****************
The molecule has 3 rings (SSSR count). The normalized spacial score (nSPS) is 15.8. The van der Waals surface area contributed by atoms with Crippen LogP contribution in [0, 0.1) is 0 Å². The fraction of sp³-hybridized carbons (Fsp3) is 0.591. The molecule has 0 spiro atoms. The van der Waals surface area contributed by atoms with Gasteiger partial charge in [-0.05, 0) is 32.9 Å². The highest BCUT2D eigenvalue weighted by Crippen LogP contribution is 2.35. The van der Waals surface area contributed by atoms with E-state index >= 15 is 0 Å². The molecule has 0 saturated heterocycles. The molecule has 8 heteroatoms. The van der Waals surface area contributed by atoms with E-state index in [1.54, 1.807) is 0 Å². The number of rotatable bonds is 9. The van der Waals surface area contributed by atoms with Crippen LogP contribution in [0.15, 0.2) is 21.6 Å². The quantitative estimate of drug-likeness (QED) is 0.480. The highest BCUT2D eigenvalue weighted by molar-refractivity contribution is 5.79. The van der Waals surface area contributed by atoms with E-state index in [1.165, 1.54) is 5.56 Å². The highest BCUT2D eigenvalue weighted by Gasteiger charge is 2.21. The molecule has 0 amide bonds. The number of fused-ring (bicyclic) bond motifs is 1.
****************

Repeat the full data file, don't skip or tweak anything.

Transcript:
The molecule has 3 rings (SSSR count). The normalized spacial score (nSPS) is 15.8. The van der Waals surface area contributed by atoms with Crippen LogP contribution in [0, 0.1) is 0 Å². The fraction of sp³-hybridized carbons (Fsp3) is 0.591. The molecule has 0 spiro atoms. The van der Waals surface area contributed by atoms with Gasteiger partial charge in [-0.05, 0) is 32.9 Å². The highest BCUT2D eigenvalue weighted by Crippen LogP contribution is 2.35. The van der Waals surface area contributed by atoms with E-state index >= 15 is 0 Å². The molecule has 0 saturated heterocycles. The molecule has 8 heteroatoms. The van der Waals surface area contributed by atoms with E-state index in [1.54, 1.807) is 0 Å². The number of rotatable bonds is 9. The van der Waals surface area contributed by atoms with Crippen LogP contribution in [0.15, 0.2) is 21.6 Å². The quantitative estimate of drug-likeness (QED) is 0.480. The highest BCUT2D eigenvalue weighted by molar-refractivity contribution is 5.79. The van der Waals surface area contributed by atoms with E-state index in [1.165, 1.54) is 5.56 Å². The highest BCUT2D eigenvalue weighted by Gasteiger charge is 2.21. The molecule has 0 amide bonds. The number of fused-ring (bicyclic) bond motifs is 1.